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Delta Air Lines, Inc. (NYSE:DAL) is off nearly 2% today at $37.70, despite encouraging news over the last couple of days. In particular, J.D. Power and Associates found that DAL ranked behind only Alaska Air Group, Inc. (NYSE:ALK) in terms of customer satisfaction this past year; also, the trade group Airlines for America expects air travel to reach its highest level in six years this summer. Still, these fundamental developments haven't been enough to persuade option traders to change their pessimistic stance toward DAL.
In fact, levels of bearishness are approaching an annual peak at the International Securities Exchange (ISE), Chicago Board Options Exchange (CBOE), and NASDAQ OMX PHLX (PHLX). Delta's 10-day put/call volume ratio across those exchanges checks in at 1.16, with bearish bets outstripping bullish in recent weeks. What's more, this ratio rests just 1 percentage point from a 12-month high, demonstrating traders have had a much stronger-than-usual appetite for long puts, relative to long calls, during the previous 10 sessions.
Digging deeper, DAL's May 35 strike is home to peak front-month put open interest, with more than 11,100 contracts in residence. A significant number of these puts were bought to open over the past month and a half, suggesting speculators are eyeing a short-term pullback (though it's also possible some of these individuals are shareholders picking up the contracts to serve as hedges).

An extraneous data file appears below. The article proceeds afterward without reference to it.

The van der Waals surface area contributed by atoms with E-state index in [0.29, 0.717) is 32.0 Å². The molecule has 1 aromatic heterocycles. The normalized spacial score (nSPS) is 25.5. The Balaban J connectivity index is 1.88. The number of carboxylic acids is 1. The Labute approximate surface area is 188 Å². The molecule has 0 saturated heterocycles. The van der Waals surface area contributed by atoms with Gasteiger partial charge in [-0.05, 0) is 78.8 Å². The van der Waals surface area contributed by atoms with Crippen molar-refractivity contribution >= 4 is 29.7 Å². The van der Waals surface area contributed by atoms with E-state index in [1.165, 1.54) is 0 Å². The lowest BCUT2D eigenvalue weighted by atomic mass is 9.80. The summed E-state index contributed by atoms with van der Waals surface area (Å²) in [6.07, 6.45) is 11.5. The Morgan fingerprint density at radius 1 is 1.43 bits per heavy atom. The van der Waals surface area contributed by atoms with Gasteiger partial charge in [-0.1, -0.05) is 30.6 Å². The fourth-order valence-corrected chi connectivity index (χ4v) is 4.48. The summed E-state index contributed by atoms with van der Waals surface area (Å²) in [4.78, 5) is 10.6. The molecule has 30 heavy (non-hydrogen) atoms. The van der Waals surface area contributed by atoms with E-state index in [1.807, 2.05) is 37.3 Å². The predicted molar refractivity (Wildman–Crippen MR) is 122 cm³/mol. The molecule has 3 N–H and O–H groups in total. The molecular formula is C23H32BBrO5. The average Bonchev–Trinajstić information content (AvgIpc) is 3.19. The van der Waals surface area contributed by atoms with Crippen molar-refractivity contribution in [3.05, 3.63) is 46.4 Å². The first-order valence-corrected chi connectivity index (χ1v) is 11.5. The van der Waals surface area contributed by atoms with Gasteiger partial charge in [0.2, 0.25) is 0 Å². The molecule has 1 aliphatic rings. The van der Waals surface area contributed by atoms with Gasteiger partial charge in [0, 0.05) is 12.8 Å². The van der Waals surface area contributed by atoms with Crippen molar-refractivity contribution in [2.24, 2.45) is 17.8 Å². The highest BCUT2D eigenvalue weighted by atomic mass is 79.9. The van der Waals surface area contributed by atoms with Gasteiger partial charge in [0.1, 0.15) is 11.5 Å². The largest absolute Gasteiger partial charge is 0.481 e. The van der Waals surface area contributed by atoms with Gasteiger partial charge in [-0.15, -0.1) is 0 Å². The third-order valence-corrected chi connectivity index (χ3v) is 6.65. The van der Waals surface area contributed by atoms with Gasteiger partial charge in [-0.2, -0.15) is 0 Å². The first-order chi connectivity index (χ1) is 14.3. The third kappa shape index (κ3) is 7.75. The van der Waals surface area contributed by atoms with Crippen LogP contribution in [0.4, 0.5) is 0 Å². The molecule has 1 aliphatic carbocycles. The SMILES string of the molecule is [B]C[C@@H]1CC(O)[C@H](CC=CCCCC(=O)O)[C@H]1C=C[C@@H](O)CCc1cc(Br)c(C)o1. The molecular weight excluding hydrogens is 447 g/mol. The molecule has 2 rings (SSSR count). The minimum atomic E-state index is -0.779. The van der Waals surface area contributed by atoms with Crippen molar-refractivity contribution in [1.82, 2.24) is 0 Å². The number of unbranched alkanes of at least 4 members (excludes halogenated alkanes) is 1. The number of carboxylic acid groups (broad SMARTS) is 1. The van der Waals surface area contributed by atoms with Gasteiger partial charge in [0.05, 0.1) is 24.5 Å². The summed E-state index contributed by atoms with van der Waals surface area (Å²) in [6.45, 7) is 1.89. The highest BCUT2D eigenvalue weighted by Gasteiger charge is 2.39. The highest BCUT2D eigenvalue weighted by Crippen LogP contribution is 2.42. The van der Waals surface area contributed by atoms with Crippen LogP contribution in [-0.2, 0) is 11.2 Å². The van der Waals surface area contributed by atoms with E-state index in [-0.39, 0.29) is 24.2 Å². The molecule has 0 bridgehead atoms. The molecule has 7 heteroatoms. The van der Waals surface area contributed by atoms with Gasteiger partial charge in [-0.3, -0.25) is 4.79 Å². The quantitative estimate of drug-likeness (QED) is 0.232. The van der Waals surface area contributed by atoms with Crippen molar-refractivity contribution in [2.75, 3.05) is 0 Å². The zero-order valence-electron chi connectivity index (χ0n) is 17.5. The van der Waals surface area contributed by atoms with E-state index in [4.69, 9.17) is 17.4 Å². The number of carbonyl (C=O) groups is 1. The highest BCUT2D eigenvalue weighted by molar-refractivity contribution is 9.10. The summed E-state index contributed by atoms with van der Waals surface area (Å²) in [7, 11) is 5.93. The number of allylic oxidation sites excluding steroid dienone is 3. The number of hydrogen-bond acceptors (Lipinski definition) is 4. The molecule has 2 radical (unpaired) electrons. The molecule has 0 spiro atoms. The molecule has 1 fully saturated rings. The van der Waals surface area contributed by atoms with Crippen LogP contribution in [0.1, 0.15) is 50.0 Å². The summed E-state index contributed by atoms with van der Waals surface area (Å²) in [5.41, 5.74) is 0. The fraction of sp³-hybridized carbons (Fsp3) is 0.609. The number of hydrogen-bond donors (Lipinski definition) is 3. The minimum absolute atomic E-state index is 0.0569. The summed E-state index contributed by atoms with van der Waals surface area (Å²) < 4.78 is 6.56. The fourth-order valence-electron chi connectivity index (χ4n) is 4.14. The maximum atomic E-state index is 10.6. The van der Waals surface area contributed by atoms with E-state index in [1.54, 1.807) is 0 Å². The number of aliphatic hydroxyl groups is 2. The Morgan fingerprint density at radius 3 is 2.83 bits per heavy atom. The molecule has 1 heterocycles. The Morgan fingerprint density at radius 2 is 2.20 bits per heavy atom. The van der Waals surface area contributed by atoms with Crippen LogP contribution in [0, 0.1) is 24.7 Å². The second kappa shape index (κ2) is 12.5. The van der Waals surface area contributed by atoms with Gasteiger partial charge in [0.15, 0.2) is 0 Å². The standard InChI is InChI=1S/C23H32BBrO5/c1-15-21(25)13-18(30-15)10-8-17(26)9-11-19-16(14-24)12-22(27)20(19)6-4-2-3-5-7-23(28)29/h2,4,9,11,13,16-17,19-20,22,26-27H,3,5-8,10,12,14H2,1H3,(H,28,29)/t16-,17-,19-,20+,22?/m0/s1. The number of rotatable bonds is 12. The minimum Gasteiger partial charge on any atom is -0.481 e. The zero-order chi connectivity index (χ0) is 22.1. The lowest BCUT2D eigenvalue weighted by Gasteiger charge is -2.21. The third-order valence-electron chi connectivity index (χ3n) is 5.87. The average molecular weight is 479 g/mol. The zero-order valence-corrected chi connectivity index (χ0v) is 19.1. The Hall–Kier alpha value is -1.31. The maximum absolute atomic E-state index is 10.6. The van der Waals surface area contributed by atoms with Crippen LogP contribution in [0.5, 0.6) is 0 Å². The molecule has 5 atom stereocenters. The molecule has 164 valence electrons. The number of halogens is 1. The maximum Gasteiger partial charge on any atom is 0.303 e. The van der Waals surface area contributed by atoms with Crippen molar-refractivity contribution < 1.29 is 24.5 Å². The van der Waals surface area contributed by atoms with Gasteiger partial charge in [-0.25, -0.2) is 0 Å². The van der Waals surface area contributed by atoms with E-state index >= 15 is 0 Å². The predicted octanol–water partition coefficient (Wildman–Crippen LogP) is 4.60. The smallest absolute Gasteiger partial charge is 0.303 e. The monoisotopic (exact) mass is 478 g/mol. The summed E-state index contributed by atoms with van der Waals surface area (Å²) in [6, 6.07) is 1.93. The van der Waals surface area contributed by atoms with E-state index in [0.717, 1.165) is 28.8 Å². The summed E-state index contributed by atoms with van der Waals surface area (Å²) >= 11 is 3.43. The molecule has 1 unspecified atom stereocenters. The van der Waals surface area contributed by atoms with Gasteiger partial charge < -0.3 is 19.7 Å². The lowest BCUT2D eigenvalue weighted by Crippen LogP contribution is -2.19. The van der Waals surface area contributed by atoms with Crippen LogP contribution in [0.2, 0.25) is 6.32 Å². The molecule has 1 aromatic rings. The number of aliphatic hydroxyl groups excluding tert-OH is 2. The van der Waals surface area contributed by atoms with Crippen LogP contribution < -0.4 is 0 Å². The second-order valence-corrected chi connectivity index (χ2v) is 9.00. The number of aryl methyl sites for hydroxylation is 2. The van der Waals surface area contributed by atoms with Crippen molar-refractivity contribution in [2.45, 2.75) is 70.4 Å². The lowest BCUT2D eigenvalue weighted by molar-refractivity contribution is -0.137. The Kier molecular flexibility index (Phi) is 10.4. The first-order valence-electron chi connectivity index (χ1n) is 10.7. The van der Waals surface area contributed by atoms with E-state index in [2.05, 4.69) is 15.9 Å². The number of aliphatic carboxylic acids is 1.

Things are much different on Wall Street, where 11 out of 12 covering analysts have assigned Delta a "buy" or "strong buy" rating. The lone dissenter sports a tepid "hold" recommendation, with not a single "sell" in sight. If that's not enough, the stock's consensus 12-month price target of $45.53 sits at a healthy premium to the current share price.
Based on Delta Air Lines, Inc.'s (NYSE:DAL) longer-term technical performance, the Street's optimism is understandable. During the last year, the shares have nearly doubled in value. More recently, the stock has found a layer of support in the form of its 20-week moving average, which has been ushering DAL higher since January. If this positive momentum continues, it could shake some of the weaker bearish hands loose, resulting in additional buying pressure on the stock.